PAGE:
By Monica Martinez
Michigan businesses and families are constantly faced with budget choices and investment decisions. At the same time our nation, indeed the world, has a desire to recycle, be efficient, and practice “green” efforts. But the reality is we have been and will always be motivated by another “green” – the almighty dollar. And, frankly that’s the way it should be as we make decisions on how best to reduce greenhouse gas (GHG) emissions.
In 2008, then Gov. Jennifer Granholm convened a Climate Action Council (CAC) under the direction of the Michigan’s Department of Environmental Quality. I had the privilege of serving on the CAC and was tasked with focusing on energy related GHG emissions. As a result of the CAC report, a Gubernatorial Executive Directive adopted a goal of reducing Michigan’s 2005 GHG emissions 20 percent by 2020. Fast forward to 2013, and we are still grappling with uncertainty as to how exactly the federal government is going to implement carbon dioxide emissions policy – we know rules on existing power plants are coming, but no one knows for certain what they will look like or when they will actually be implemented following anticipated legal challenges.
The CAC’s recommendations were two-fold: pursue engagement on a national climate strategy and the creation of a comprehensive list of policy recommendations to reduce GHG emissions in Michigan. As the CAC report was being prepared, the Michigan Legislature acted on two recommendations – a Renewable Portfolio Standard (RPS) and an Energy Efficiency/Optimization (EO) requirement. I’d note, however, that the two policies were on opposite extremes of the cost effectiveness of reducing emissions. The renewable portfolio standard was the second most costly option. Efficiency/optimization was the most cost effective.
In Michigan we have had success with implementing the state’s RPS, and anticipate meeting the state’s “10 percent by 2015” requirement. Additionally, each year our utilities are either meeting or exceeding state energy efficiency requirements. In fact, Michigan is ranked as one of the most improved states for efficiency and has been ranked 12th by the American Council for an Energy Efficient Economy in its’ 2012 state survey. But the reality is that both of these state mandates are only a small part of the reason why our state’s energy related carbon dioxide emissions have lessened. Our economic downturn and lower natural gas prices (thanks to the shale opportunity and innovation) have vastly contributed far more to the reductions than anything else.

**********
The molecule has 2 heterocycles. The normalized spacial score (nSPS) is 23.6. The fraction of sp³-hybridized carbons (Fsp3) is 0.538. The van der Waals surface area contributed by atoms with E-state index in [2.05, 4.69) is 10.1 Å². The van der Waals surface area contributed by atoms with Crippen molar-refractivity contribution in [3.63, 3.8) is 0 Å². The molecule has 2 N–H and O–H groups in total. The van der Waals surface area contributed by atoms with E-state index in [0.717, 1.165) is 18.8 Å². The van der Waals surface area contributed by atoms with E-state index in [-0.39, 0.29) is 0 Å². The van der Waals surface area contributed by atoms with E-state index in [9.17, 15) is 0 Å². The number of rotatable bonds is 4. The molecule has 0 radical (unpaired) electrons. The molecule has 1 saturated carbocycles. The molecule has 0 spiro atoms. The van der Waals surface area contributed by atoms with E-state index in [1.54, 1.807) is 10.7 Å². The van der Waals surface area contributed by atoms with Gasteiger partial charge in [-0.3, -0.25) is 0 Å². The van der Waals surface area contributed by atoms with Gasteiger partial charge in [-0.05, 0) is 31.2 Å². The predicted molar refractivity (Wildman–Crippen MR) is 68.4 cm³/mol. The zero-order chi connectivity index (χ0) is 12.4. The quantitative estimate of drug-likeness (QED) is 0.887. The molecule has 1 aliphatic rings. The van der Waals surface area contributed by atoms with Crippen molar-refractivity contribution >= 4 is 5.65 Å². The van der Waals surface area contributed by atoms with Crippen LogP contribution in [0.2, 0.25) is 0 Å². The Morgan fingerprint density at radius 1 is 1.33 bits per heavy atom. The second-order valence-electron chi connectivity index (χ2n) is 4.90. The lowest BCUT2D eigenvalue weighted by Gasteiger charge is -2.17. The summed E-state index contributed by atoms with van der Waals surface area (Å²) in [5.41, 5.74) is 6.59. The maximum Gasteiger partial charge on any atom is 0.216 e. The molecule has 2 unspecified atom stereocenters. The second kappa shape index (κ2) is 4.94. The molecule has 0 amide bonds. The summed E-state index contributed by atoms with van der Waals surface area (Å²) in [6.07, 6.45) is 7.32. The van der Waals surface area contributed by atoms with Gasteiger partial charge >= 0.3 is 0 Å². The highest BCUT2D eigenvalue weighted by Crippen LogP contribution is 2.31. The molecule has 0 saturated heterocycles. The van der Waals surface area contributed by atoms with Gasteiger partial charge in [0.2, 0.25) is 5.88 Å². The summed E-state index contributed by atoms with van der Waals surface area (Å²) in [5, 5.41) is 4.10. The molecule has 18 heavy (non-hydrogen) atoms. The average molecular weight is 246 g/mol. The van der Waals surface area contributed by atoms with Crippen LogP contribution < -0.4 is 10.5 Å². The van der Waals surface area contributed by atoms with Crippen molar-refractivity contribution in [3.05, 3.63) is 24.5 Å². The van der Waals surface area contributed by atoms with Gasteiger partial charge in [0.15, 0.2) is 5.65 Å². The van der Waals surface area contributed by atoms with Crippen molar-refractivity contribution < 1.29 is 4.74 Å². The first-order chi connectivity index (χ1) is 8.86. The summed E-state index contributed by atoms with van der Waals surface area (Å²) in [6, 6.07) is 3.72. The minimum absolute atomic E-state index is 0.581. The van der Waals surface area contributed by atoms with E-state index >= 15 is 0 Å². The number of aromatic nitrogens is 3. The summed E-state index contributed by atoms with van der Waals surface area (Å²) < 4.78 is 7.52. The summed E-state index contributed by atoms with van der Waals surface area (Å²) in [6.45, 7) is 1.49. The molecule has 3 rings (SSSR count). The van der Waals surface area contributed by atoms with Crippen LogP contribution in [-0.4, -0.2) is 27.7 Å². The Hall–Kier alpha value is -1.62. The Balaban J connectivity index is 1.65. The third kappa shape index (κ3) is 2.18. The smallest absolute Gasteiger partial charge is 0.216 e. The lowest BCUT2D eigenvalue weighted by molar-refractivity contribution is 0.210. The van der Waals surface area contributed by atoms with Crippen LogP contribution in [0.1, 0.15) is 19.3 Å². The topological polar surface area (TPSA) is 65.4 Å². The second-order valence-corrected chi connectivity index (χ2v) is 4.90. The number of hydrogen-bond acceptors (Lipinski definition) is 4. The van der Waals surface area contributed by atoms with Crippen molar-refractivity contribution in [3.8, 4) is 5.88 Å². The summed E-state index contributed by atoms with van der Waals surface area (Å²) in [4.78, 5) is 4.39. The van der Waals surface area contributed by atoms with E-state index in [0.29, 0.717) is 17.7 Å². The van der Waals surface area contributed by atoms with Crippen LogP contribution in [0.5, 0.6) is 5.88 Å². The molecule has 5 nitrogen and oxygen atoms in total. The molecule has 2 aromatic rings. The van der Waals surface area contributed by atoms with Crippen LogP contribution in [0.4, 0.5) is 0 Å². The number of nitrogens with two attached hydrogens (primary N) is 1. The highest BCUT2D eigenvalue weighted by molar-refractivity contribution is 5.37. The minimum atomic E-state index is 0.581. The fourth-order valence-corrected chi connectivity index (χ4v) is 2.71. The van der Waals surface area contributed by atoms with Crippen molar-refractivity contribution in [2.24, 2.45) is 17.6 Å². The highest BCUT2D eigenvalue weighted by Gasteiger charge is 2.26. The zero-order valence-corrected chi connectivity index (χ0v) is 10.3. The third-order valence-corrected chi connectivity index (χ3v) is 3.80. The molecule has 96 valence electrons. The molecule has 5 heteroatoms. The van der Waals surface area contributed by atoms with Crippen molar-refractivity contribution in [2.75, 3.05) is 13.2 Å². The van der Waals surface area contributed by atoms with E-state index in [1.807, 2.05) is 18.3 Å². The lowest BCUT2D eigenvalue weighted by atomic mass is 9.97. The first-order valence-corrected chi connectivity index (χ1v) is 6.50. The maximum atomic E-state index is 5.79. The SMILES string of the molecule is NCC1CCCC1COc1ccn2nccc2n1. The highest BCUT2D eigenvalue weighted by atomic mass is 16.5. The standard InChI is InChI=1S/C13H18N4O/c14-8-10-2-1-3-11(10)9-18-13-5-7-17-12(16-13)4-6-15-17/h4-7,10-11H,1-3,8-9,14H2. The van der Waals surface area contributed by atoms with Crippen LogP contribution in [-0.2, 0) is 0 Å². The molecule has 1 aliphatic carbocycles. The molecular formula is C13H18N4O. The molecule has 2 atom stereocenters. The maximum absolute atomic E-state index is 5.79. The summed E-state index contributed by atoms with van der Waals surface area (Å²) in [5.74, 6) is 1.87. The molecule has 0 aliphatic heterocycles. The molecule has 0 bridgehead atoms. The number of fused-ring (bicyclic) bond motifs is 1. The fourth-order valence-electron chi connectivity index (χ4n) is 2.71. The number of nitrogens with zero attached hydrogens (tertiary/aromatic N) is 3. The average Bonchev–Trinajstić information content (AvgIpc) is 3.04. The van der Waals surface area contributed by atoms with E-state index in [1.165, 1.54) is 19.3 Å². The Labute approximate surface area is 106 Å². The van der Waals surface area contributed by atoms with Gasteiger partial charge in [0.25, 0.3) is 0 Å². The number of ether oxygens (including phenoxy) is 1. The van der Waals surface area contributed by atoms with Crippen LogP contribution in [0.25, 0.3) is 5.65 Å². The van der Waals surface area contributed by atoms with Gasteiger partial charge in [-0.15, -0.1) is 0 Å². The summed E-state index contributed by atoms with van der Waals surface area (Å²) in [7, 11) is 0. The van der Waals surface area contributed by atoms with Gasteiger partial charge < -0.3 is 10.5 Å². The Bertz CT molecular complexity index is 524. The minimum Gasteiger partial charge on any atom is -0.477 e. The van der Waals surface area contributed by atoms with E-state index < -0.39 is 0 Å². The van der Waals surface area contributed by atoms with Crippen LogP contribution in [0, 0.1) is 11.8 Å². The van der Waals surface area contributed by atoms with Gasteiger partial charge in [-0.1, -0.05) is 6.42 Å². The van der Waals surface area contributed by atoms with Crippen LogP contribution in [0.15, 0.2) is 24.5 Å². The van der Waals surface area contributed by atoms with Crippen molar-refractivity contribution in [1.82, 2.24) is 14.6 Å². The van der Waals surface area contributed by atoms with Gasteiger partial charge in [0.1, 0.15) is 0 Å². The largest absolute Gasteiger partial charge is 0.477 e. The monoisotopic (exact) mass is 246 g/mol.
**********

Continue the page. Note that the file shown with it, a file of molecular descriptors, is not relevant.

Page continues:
If we are going to be realistic about reducing emissions, we need to focus on cost effectiveness. This means we should be targeting our efforts on power plant replacement and repowering with a more carbon emission friendly fuel such as natural gas, and removing barriers and increasing incentives for combined heat and power (CHP) applications. Both recommendations rank solidly in the top three for cost effectiveness. Given our nation and state’s economic opportunity with today’s abundance of natural gas it seems like a no brainer. New natural gas power plants and CHP applications minimize waste, enhance the grid’s reliability, and maximize efficiency –all economically – before we even consider that these choices reduce GHG emissions more cheaply than other technologies.
So let’s be smart – and dollar wise with our energy policies and greenhouse gas reduction strategies. We need to move away from the notion that we have to choose costly policies to get the job done – let’s be thoughtful and all encompassing. The good news is, we can choose solutions that are American made and American produced to help us get there.
Ms. Martinez is a former member of the Michigan Public Service Commission and president of Ruben Strategy Group, LLC.